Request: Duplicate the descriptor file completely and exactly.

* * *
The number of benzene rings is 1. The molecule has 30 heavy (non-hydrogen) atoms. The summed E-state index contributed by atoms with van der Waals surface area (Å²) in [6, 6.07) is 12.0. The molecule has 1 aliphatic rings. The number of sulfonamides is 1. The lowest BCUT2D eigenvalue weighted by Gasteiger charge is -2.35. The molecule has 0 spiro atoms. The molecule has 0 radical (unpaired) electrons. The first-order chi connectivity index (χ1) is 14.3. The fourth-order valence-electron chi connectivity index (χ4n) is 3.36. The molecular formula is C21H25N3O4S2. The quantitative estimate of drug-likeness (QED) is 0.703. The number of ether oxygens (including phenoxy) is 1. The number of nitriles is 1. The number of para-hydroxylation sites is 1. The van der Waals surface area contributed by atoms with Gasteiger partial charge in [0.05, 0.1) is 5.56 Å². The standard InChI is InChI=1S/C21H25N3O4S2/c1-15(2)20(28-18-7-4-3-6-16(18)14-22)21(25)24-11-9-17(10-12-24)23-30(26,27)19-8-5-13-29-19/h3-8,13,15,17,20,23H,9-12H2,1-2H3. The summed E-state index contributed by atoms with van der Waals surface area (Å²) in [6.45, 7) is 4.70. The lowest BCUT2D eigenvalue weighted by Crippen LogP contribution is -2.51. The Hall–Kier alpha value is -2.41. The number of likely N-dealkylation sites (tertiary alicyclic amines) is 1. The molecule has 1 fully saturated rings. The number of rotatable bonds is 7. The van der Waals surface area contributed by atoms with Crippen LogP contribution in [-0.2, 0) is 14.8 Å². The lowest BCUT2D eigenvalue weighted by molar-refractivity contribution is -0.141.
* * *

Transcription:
The number of benzene rings is 1. The molecule has 30 heavy (non-hydrogen) atoms. The summed E-state index contributed by atoms with van der Waals surface area (Å²) in [6, 6.07) is 12.0. The molecule has 1 aliphatic rings. The number of sulfonamides is 1. The lowest BCUT2D eigenvalue weighted by Gasteiger charge is -2.35. The molecule has 0 spiro atoms. The molecule has 0 radical (unpaired) electrons. The first-order chi connectivity index (χ1) is 14.3. The fourth-order valence-electron chi connectivity index (χ4n) is 3.36. The molecular formula is C21H25N3O4S2. The quantitative estimate of drug-likeness (QED) is 0.703. The number of ether oxygens (including phenoxy) is 1. The number of nitriles is 1. The number of para-hydroxylation sites is 1. The van der Waals surface area contributed by atoms with Gasteiger partial charge in [0.05, 0.1) is 5.56 Å². The standard InChI is InChI=1S/C21H25N3O4S2/c1-15(2)20(28-18-7-4-3-6-16(18)14-22)21(25)24-11-9-17(10-12-24)23-30(26,27)19-8-5-13-29-19/h3-8,13,15,17,20,23H,9-12H2,1-2H3. The summed E-state index contributed by atoms with van der Waals surface area (Å²) in [6.45, 7) is 4.70. The lowest BCUT2D eigenvalue weighted by Crippen LogP contribution is -2.51. The Hall–Kier alpha value is -2.41. The number of likely N-dealkylation sites (tertiary alicyclic amines) is 1. The molecule has 1 fully saturated rings. The number of rotatable bonds is 7. The van der Waals surface area contributed by atoms with Crippen LogP contribution in [-0.2, 0) is 14.8 Å². The lowest BCUT2D eigenvalue weighted by molar-refractivity contribution is -0.141.